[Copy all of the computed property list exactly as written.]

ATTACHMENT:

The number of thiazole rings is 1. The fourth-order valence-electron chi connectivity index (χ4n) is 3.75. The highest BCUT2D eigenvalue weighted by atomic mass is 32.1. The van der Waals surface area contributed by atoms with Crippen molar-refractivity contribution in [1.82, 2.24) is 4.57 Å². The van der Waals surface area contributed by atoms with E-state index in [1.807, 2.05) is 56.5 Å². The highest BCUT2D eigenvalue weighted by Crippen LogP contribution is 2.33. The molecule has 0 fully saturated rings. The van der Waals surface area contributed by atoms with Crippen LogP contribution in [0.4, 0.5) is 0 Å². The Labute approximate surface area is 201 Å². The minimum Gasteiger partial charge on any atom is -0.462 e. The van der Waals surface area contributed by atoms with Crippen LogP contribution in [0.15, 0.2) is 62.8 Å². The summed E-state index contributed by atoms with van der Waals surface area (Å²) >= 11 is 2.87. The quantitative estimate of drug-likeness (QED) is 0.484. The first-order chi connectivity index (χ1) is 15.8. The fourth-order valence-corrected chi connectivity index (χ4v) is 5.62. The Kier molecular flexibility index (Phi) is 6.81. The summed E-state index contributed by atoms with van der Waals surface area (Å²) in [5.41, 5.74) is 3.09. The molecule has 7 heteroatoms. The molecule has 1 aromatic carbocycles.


The number of thiazole rings is 1. The fourth-order valence-electron chi connectivity index (χ4n) is 3.75. The highest BCUT2D eigenvalue weighted by atomic mass is 32.1. The van der Waals surface area contributed by atoms with Crippen molar-refractivity contribution in [1.82, 2.24) is 4.57 Å². The van der Waals surface area contributed by atoms with E-state index in [1.807, 2.05) is 56.5 Å². The highest BCUT2D eigenvalue weighted by Crippen LogP contribution is 2.33. The molecule has 0 fully saturated rings. The van der Waals surface area contributed by atoms with Crippen LogP contribution in [0.4, 0.5) is 0 Å². The Labute approximate surface area is 201 Å². The minimum Gasteiger partial charge on any atom is -0.462 e. The van der Waals surface area contributed by atoms with Crippen LogP contribution in [0.15, 0.2) is 62.8 Å². The summed E-state index contributed by atoms with van der Waals surface area (Å²) >= 11 is 2.87. The quantitative estimate of drug-likeness (QED) is 0.484. The first-order chi connectivity index (χ1) is 15.8. The fourth-order valence-corrected chi connectivity index (χ4v) is 5.62. The Kier molecular flexibility index (Phi) is 6.81. The summed E-state index contributed by atoms with van der Waals surface area (Å²) in [5.41, 5.74) is 3.09. The molecule has 7 heteroatoms. The molecule has 1 aromatic carbocycles.